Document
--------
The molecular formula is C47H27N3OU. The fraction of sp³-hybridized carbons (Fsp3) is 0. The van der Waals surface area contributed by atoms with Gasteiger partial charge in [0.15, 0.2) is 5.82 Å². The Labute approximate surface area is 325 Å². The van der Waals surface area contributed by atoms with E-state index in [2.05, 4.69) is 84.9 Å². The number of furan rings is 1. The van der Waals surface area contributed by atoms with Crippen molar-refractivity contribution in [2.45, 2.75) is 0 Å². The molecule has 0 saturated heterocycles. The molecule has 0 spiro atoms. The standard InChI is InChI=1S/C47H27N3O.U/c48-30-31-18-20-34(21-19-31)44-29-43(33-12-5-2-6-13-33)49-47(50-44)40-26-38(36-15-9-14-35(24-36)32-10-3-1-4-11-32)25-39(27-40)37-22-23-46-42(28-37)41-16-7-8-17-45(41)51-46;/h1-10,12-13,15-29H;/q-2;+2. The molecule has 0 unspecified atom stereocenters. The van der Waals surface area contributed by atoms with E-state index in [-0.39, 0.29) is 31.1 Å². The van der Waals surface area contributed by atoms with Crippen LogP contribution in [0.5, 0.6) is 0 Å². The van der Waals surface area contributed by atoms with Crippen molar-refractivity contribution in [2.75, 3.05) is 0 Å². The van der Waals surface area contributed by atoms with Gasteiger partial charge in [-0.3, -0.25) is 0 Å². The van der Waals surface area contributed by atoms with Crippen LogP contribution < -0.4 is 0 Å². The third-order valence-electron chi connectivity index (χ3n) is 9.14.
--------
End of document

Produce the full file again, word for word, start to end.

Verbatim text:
The molecular formula is C47H27N3OU. The fraction of sp³-hybridized carbons (Fsp3) is 0. The van der Waals surface area contributed by atoms with Gasteiger partial charge in [0.15, 0.2) is 5.82 Å². The Labute approximate surface area is 325 Å². The van der Waals surface area contributed by atoms with E-state index in [2.05, 4.69) is 84.9 Å². The number of furan rings is 1. The van der Waals surface area contributed by atoms with Crippen molar-refractivity contribution in [2.45, 2.75) is 0 Å². The molecule has 0 saturated heterocycles. The molecule has 0 spiro atoms. The standard InChI is InChI=1S/C47H27N3O.U/c48-30-31-18-20-34(21-19-31)44-29-43(33-12-5-2-6-13-33)49-47(50-44)40-26-38(36-15-9-14-35(24-36)32-10-3-1-4-11-32)25-39(27-40)37-22-23-46-42(28-37)41-16-7-8-17-45(41)51-46;/h1-10,12-13,15-29H;/q-2;+2. The molecule has 0 unspecified atom stereocenters. The van der Waals surface area contributed by atoms with E-state index in [-0.39, 0.29) is 31.1 Å². The van der Waals surface area contributed by atoms with Crippen LogP contribution in [0.5, 0.6) is 0 Å². The van der Waals surface area contributed by atoms with Crippen molar-refractivity contribution in [2.75, 3.05) is 0 Å². The van der Waals surface area contributed by atoms with Gasteiger partial charge in [-0.3, -0.25) is 0 Å². The van der Waals surface area contributed by atoms with Crippen LogP contribution < -0.4 is 0 Å². The third-order valence-electron chi connectivity index (χ3n) is 9.14.